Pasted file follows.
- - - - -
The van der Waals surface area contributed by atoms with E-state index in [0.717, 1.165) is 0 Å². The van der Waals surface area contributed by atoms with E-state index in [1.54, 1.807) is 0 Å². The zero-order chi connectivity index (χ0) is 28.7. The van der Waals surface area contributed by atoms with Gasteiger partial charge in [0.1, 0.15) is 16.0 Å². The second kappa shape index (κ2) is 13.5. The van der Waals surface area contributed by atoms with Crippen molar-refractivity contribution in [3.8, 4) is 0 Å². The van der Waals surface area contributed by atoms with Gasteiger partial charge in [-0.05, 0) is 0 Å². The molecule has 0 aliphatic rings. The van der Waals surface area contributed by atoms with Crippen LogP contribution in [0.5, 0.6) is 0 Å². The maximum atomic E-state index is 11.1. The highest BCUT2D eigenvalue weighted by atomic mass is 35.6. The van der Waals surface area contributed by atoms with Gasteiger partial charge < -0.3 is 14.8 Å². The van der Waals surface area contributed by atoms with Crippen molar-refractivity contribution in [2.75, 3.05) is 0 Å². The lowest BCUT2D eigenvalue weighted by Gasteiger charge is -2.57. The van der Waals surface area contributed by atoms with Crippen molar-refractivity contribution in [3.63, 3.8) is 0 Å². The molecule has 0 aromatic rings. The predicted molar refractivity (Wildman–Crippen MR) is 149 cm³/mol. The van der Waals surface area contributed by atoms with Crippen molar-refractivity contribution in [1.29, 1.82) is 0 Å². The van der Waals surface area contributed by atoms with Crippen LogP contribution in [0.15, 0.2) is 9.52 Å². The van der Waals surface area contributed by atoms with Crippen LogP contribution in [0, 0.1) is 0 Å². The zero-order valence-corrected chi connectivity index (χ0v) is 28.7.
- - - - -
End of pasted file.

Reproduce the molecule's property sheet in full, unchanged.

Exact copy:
The van der Waals surface area contributed by atoms with E-state index in [0.717, 1.165) is 0 Å². The van der Waals surface area contributed by atoms with E-state index in [1.54, 1.807) is 0 Å². The zero-order chi connectivity index (χ0) is 28.7. The van der Waals surface area contributed by atoms with Gasteiger partial charge in [0.1, 0.15) is 16.0 Å². The second kappa shape index (κ2) is 13.5. The van der Waals surface area contributed by atoms with Crippen molar-refractivity contribution in [3.8, 4) is 0 Å². The van der Waals surface area contributed by atoms with Gasteiger partial charge in [-0.05, 0) is 0 Å². The molecule has 0 aliphatic rings. The van der Waals surface area contributed by atoms with Crippen LogP contribution in [0.5, 0.6) is 0 Å². The maximum atomic E-state index is 11.1. The highest BCUT2D eigenvalue weighted by atomic mass is 35.6. The van der Waals surface area contributed by atoms with Gasteiger partial charge < -0.3 is 14.8 Å². The van der Waals surface area contributed by atoms with Crippen molar-refractivity contribution in [2.75, 3.05) is 0 Å². The lowest BCUT2D eigenvalue weighted by Gasteiger charge is -2.57. The van der Waals surface area contributed by atoms with Crippen molar-refractivity contribution in [3.63, 3.8) is 0 Å². The molecule has 0 aromatic rings. The predicted molar refractivity (Wildman–Crippen MR) is 149 cm³/mol. The van der Waals surface area contributed by atoms with Crippen molar-refractivity contribution in [1.29, 1.82) is 0 Å². The van der Waals surface area contributed by atoms with Crippen LogP contribution in [0.15, 0.2) is 9.52 Å². The van der Waals surface area contributed by atoms with Crippen LogP contribution in [0, 0.1) is 0 Å². The zero-order valence-corrected chi connectivity index (χ0v) is 28.7.